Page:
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Amer. Book Company, 1909
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Page 55 - Phoebus gins arise, His steeds to water at those springs On chalic'd flowers that lies ; And winking Mary-buds begin To ope their golden eyes : With every thing that pretty is, My lady sweet arise ; Arise, arise ! Clo.
Page 111 - O thou goddess, Thou divine Nature, how thyself thou blazon'st In these two princely boys! They are as gentle As zephyrs, blowing below the violet, Not wagging his sweet head: and yet as rough, Their royal blood enchafd, as the rud'st wind, That by the top doth take the mountain pine, And make him stoop to the vale.
Page 116 - Fear no more the frown o' the great; Thou art past the tyrant's stroke; Care no more to clothe and eat; To thee the reed is as the oak. The sceptre, learning, physic, must All follow this, and come to dust.
Page 218 - Full little knowest thou that hast not tride, What hell it is, in suing long to bide : To loose good dayes, that might be better spent...
Page 68 - And that most venerable man which I Did call my father, was I know not where When I was stamped ; some coiner with his tools Made me a counterfeit : yet my mother seem'd The Dian of that time ; so doth my wife The nonpareil of this.
Page 13 - This play has many just sentiments, some natural dialogues, and some pleasing scenes, but they are obtained at the expense of much incongruity. To remark the folly of the fiction, the absurdity of the conduct, the confusion of the names and manners of different times, and the impossibility of the events in any system of life, were to waste criticism upon unresisting imbecility, upon faults too evident for detection, and too gross for aggravation.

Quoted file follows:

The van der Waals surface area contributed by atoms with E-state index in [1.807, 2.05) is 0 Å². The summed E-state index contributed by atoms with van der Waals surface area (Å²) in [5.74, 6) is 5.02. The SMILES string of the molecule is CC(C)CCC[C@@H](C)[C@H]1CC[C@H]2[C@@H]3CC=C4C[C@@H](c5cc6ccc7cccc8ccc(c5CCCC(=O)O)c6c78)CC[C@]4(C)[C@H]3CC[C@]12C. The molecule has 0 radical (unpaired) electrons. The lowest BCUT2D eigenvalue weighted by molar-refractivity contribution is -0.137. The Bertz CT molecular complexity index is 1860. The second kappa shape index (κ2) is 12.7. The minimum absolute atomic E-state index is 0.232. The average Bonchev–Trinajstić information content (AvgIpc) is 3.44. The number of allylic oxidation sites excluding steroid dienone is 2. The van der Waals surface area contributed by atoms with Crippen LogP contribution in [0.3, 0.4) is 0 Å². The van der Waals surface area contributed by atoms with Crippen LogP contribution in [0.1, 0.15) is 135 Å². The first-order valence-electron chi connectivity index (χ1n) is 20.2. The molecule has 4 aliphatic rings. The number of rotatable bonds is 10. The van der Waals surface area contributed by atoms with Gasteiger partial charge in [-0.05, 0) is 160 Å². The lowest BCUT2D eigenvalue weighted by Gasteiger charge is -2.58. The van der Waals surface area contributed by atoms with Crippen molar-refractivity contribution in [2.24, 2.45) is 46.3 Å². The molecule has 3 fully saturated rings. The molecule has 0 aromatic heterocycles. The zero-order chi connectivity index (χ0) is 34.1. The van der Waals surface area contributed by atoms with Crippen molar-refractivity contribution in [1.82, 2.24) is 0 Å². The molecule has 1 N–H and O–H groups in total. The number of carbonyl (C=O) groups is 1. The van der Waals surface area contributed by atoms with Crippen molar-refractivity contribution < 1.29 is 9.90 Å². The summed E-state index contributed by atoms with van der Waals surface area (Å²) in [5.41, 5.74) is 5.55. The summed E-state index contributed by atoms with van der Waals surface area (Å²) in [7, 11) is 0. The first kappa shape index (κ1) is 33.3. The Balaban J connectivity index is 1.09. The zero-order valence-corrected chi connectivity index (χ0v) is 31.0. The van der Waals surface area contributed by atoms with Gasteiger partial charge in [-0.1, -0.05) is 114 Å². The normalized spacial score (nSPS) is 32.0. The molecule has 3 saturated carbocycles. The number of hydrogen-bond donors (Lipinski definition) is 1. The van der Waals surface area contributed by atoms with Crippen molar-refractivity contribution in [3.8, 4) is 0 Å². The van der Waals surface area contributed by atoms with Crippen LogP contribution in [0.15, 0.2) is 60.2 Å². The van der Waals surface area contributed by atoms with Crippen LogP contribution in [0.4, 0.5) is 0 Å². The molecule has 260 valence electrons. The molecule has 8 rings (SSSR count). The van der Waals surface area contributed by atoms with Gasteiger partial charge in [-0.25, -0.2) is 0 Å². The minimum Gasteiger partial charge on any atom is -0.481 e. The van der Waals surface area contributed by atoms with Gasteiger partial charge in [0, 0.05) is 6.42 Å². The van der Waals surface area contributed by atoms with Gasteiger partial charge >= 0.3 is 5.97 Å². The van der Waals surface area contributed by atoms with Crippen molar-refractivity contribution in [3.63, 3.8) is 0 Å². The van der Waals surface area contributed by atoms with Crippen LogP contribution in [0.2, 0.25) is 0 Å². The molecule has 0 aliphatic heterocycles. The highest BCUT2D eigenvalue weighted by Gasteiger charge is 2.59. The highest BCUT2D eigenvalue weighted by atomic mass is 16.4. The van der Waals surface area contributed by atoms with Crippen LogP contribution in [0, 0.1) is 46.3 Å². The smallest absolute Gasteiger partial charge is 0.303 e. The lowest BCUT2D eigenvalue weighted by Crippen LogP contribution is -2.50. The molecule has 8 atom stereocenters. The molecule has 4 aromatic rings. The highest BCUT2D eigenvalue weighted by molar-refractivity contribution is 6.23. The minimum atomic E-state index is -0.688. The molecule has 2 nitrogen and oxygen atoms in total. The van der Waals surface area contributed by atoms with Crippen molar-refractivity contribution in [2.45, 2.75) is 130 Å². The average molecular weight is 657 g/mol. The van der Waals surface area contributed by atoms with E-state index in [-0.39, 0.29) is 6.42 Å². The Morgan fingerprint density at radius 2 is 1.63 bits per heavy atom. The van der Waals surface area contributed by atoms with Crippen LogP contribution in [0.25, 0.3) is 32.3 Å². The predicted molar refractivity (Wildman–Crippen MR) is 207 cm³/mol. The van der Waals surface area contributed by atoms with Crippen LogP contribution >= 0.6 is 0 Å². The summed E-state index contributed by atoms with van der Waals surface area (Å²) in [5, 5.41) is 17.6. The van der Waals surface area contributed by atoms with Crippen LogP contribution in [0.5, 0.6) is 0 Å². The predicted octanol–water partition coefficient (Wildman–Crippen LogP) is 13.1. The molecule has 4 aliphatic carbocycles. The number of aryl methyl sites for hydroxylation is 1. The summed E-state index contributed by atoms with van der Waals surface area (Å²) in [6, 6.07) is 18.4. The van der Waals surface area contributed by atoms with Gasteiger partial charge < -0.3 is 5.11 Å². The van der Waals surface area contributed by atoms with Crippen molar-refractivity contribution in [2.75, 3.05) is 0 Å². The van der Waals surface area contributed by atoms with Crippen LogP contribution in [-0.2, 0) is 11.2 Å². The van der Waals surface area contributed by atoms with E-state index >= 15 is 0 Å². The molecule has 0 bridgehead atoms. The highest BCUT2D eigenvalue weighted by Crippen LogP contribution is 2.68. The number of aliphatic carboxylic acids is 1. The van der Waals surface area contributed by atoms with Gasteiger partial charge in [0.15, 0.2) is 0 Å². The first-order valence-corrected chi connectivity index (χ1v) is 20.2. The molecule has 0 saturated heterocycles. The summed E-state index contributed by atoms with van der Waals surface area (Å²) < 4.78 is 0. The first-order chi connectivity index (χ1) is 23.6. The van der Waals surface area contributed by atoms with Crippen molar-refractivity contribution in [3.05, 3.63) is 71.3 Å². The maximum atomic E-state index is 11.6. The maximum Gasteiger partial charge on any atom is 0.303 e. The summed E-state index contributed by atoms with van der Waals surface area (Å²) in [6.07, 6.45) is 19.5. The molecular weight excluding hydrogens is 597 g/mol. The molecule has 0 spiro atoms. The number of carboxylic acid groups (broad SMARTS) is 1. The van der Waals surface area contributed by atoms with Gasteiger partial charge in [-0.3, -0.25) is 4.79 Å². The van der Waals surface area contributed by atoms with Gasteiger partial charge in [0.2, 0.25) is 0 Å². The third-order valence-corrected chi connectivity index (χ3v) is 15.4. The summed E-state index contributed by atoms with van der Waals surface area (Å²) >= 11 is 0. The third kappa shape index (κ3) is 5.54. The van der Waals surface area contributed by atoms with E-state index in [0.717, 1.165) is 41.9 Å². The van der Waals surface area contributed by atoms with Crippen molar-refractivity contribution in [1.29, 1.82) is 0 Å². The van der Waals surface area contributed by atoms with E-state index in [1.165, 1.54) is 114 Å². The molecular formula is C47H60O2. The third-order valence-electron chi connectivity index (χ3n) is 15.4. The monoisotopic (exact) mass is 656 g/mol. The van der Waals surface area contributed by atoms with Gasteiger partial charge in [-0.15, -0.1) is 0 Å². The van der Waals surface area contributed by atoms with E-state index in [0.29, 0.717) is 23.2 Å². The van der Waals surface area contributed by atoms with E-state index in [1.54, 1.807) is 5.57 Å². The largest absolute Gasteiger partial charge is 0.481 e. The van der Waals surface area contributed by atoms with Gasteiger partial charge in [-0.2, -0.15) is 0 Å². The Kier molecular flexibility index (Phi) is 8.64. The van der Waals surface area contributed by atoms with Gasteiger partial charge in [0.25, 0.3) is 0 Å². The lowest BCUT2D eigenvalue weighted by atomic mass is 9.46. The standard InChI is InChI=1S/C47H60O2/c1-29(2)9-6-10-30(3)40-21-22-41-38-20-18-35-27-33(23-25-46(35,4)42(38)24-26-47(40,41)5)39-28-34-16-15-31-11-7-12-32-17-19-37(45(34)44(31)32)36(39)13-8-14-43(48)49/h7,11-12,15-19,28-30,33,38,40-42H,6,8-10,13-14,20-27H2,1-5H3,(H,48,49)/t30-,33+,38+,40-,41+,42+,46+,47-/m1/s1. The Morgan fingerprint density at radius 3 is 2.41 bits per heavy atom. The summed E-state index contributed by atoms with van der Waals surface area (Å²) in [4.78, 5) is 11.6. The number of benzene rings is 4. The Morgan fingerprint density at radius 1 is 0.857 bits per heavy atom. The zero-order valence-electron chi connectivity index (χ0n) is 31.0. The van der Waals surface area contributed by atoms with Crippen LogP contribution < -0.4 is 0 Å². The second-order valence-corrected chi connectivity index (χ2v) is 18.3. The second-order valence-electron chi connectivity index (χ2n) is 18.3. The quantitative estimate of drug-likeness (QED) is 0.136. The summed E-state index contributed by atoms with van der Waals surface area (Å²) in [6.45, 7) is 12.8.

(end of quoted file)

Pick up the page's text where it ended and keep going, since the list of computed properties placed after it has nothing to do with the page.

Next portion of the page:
Page 220 - Saturn laugh'd and leap'd with him. Yet nor the lays of birds, nor the sweet smell Of different flowers in odour and in hue, Could make me any summer's story tell...
Page 189 - If we should fail? Lady M. We fail! But screw your courage to the sticking-place, And we'll not fail. When Duncan is asleep Whereto the rather shall his day's hard journey Soundly invite him his two chamberlains Will I with wine and wassail so convince That memory, the warder of the brain, Shall be a fume, and the receipt of reason A limbeck only...
Page 83 - tis slander, Whose edge is sharper than the sword ; whose tongue Outvenoms all the worms of Nile ; * whose breath Rides on the posting winds, and doth belie All corners of the world : kings, queens, and states,3 Maids, matrons, nay, the secrets of the grave This viperous slander enters.
Page 280 - With fairest flowers, Whilst summer lasts, and I live here, Fidele, I'll sweeten thy sad grave : thou shalt not lack The flower that's like thy face, pale primrose ; nor The azured hare-bell, like thy veins ; no, nor The leaf of eglantine, whom not to slander, Out-sweeten'd not thy breath...

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